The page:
I might overclock some of the stuff as well but haven't decided yet.

As far as backup goes I am going to stick with keeping only stuff I have captured on the Raid 0. If it does go down I can always just recapture it from the mini DV tapes (hopefully this never happens).

I will look at the other motherboard you suggested.

I really appreciate your thoughts and will update my list sometime later today and again would love to hear some feedback.
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Old October 17th, 2007, 10:40 AM   #6
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So I have taken everyone's advice so far (except on the 1000rpm drive) and updated my build.

http://secure.newegg.com/NewVersion/...Number=6084771
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Old October 17th, 2007, 12:27 PM   #7
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Originally Posted by Ryan Szulczewski View Post
I appreciate the feedback. I was looking at the 10000rpm SATA drives but couldn't figure out what the 'throughput' (if that is the correct term) is. The one I have is 3 G/s... am I thinking about this right?
What you're referring to is the maximum theoretical transfer speed between an SATA hard drive and the motherboard, but actual hard drive performance is limited by the drive itself. In general a hard drive with a faster rotational speed (in RPMs) will yield better performance than ones with lower speed, so using a 10,000 RPM drive for your boot drive makes sense to improve OS performance. Such drives can also improve video editing performance, but for that large capacity may matter more than having the fastest possible drive.
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Old October 17th, 2007, 12:33 PM   #8
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Ah, thanks. I will probably go with a 10000rpm drive for the system drive than.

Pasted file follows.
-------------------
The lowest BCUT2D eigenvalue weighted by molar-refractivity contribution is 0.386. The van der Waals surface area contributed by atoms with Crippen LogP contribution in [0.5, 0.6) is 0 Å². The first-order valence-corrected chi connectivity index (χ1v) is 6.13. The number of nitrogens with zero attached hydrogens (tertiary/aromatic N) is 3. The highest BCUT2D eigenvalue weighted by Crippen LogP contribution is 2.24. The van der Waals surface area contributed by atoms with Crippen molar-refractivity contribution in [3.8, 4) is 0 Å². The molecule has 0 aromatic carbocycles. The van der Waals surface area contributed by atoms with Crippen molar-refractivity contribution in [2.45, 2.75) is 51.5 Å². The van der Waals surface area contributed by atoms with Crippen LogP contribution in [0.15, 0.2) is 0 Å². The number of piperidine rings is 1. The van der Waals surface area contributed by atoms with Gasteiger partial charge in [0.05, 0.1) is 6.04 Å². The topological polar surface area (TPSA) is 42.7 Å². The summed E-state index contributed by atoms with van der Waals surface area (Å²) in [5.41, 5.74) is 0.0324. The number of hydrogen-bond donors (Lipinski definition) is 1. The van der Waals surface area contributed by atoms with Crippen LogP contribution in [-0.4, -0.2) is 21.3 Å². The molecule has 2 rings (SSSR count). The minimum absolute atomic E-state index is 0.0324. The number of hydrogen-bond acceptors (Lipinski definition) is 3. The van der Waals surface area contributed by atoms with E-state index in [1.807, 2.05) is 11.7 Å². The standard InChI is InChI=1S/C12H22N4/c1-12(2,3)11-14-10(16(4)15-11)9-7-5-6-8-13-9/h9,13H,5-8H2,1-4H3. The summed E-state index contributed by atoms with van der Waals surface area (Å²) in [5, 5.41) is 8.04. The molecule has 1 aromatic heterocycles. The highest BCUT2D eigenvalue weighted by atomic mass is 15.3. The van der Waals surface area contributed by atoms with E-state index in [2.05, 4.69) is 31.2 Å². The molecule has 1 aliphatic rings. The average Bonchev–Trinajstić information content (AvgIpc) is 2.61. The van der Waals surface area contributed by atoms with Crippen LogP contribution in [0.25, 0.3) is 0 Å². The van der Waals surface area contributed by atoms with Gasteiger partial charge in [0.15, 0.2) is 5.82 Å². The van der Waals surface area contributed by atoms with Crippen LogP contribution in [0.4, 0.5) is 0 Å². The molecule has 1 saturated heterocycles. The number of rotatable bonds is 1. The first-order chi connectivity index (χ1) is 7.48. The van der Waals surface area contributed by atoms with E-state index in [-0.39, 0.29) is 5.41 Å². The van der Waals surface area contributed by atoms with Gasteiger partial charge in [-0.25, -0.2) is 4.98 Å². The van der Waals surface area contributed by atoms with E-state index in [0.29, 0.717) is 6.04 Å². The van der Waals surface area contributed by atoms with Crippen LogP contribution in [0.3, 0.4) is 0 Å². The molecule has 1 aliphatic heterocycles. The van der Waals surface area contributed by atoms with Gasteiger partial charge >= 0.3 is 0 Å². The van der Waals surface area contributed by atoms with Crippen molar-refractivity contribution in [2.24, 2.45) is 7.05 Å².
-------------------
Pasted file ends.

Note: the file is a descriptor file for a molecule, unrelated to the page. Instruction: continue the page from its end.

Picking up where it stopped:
Is every SATA drive 3 G/s then? I guess what I am asking is would I need to make sure I get a SATA 10000rpm with 3 G/s or all SATA drives that fast.
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Old October 17th, 2007, 01:56 PM   #9
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The Raptor drives have an excellent reputation. I use one for my boot/system drive. Its fasttttttttttttttttt. Take a look....

http://www.newegg.com/Product/Produc...82E16822136011
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Old October 17th, 2007, 02:22 PM   #10
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Looks good to me. Alrighty so I feel like I am getting close. Any other suggestions?
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Old October 17th, 2007, 04:02 PM   #11
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Is every SATA drive 3 G/s then? I guess what I am asking is would I need to make sure I get a SATA 10000rpm with 3 G/s or all SATA drives that fast.
Early SATA drives used a bus speed of 1.5 Gbps and SATA II is 3 Gbps, but that doesn't matter much since the maximum actual transfer speed of today's best hard drives is probably <1 Gbps - and that only for short bursts. The point of having a faster bus speed is to handle faster future drives if/when they become available.